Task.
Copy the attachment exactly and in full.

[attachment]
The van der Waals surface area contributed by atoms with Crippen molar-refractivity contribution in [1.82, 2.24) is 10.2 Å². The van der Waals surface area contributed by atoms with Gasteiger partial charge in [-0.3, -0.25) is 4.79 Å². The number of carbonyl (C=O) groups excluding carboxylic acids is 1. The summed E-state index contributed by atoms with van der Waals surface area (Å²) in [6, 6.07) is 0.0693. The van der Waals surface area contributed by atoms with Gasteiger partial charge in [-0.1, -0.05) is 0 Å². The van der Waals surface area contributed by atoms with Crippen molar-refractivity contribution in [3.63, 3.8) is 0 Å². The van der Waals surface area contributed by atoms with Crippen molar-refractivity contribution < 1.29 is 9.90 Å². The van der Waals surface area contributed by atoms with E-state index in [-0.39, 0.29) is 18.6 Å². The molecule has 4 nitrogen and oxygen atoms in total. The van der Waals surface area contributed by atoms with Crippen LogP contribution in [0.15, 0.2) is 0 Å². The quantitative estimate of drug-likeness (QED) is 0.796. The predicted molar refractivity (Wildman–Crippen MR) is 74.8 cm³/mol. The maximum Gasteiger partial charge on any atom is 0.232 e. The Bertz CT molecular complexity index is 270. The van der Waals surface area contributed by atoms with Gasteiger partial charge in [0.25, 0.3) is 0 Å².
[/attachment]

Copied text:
The van der Waals surface area contributed by atoms with Crippen molar-refractivity contribution in [1.82, 2.24) is 10.2 Å². The van der Waals surface area contributed by atoms with Gasteiger partial charge in [-0.3, -0.25) is 4.79 Å². The number of carbonyl (C=O) groups excluding carboxylic acids is 1. The summed E-state index contributed by atoms with van der Waals surface area (Å²) in [6, 6.07) is 0.0693. The van der Waals surface area contributed by atoms with Gasteiger partial charge in [-0.1, -0.05) is 0 Å². The van der Waals surface area contributed by atoms with Crippen molar-refractivity contribution in [3.63, 3.8) is 0 Å². The van der Waals surface area contributed by atoms with Crippen molar-refractivity contribution < 1.29 is 9.90 Å². The van der Waals surface area contributed by atoms with E-state index in [-0.39, 0.29) is 18.6 Å². The molecule has 4 nitrogen and oxygen atoms in total. The van der Waals surface area contributed by atoms with Crippen LogP contribution in [0.15, 0.2) is 0 Å². The quantitative estimate of drug-likeness (QED) is 0.796. The predicted molar refractivity (Wildman–Crippen MR) is 74.8 cm³/mol. The maximum Gasteiger partial charge on any atom is 0.232 e. The Bertz CT molecular complexity index is 270. The van der Waals surface area contributed by atoms with Gasteiger partial charge in [0.25, 0.3) is 0 Å².